My sister the sponge. Your sister the sponge, too. Modern genetic analysis has concluded that the extant evolutionary sister to all animals is the sponge. The former contender for the title of sister to us all is the comb jelly. Comb jellies look like jellyfish, and are far more sophisticated than sponges. Sponges sit on an ocean or freshwater body floor and filter-feed. Comb jellies propel themselves through water, have a rudimentary nervous system and gut, and create patterns of light—they’re pretty. Comb jellies are active predators. Evolutionary scientists argue that going from the comb jelly to the sponge is going backward in terms of features, and therefore backward in evolution (a rudimentary explanation if ever there was one, and all mine).
What is an evolutionary sister to all animals? She is the first one to branch out from THE common ancestor to us all. The common tree started with the common ancestor, and branched from there, throwing out the sponges as the maiden sisters to us all.
Sponges don’t travel and they don’t wear pants, square or otherwise
Why sister and not brother? Sister-brother would be more correct. Most sponges are male and female, and have the ability to play either role in their sexual reproduction. Sponges also are able to reproduce asexually by breaking off a piece of themselves. The bud falls and clings to a solid and grows into another sponge. Although sponges don’t travel, there’s a lot going on —some are even carnivorous, capable of eating the hapless small crustaceans that blunder inside.
My sister, the sponge
A sponge is an amazing animal in a stolid sort of way, but she is not the sister I’d hoped for as a child. I didn’t prefer a sister over a brother when I was a child, but I wanted someone to help me with my parents, to help me with the world. Would she have? Probably, but it’s a moot point. The older I get, the more I think that children without siblings miss insight into others. It has taken me a long time to understand that I don’t know how someone else feels or thinks about a situation, and that I should not assume that they feel as I do. Of course, I do make assumptions, still.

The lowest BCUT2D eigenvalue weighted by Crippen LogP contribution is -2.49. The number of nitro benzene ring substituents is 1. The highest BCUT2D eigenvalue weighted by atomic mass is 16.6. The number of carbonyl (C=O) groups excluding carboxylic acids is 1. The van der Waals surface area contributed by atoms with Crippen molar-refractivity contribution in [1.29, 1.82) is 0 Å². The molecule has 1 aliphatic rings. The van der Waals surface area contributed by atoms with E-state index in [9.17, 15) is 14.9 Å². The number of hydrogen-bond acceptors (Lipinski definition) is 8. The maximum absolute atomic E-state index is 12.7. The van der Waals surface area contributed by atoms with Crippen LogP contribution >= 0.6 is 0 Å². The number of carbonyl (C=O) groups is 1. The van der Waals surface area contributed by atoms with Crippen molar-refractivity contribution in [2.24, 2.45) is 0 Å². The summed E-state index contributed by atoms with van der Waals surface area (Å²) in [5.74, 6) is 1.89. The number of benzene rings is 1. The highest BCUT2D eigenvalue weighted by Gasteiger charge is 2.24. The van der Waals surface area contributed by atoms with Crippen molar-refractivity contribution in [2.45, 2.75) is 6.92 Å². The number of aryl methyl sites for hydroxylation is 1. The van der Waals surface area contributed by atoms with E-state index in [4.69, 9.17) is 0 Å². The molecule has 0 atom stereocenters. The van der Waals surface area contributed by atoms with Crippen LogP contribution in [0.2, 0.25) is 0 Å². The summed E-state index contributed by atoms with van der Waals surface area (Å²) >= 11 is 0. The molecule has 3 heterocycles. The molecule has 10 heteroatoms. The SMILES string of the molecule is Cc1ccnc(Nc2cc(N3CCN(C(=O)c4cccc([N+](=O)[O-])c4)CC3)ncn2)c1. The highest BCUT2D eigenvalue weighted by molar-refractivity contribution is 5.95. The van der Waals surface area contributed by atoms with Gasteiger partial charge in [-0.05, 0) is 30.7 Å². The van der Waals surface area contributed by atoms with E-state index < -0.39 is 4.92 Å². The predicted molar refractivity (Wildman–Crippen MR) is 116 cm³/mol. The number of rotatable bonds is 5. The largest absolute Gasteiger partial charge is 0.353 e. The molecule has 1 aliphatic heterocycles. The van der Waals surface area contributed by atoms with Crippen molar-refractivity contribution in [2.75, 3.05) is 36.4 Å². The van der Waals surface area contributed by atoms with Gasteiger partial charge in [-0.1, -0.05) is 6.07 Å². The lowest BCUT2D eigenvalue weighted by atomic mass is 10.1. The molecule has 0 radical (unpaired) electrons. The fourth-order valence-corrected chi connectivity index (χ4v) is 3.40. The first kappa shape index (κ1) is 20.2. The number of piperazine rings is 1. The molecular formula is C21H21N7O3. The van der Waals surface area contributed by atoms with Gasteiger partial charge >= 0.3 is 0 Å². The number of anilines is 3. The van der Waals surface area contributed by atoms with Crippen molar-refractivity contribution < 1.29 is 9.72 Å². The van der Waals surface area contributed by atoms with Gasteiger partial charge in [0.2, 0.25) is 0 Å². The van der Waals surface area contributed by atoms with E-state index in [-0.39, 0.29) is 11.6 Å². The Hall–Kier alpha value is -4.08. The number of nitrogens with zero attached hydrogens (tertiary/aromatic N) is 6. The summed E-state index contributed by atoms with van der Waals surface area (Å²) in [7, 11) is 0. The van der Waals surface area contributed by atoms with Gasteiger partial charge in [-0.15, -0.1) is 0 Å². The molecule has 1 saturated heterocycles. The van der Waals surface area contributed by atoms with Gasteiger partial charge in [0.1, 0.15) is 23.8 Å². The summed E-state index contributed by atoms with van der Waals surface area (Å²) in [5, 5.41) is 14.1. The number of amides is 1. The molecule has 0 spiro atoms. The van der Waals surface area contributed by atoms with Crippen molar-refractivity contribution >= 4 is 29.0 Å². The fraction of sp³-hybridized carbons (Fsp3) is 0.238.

The simple “walk a mile in my shoes” type of thing is so important in life. It’s not to say that all people with siblings understand others, can walk in their shoes—Donald Trump comes to mind—nor is it correct to think that all only children can’t understand others. It is true that it might have helped me as a child and as a young person to know another child so well that I could understand the inner workings of a human a bit better. Other children were basically strangers to me, no matter how many hours I spent in their houses, embedded in their families temporarily.
My sister sits a lot
If the sponge branched out from the bottom of our ancestral tree, she just sat there, at the bottom. She sat while fish walked out of water, dinosaurs came and went—except the feathered ones—and we humans lost our fur, except in the odd, silly tufts retained. Six hundred million years later, she’s sitting there still.
The oceans are changing in composition, rapidly now—will she survive the acidification of the waters by increased carbon dioxide worldwide? Boring sponges (as in drilling, not yawning) take advantage of the disastrous effects of acid on corals. These sponges break down the calcium carbonate from diseased corals and recycle it. Sponges are tough cookies. Their relative simplicity may help their survival, but vast climate change will wreak vast change in animal populations.
Now that I know that the sponge is my evolutionary sister, she seems much closer to home. I’ll worry about her.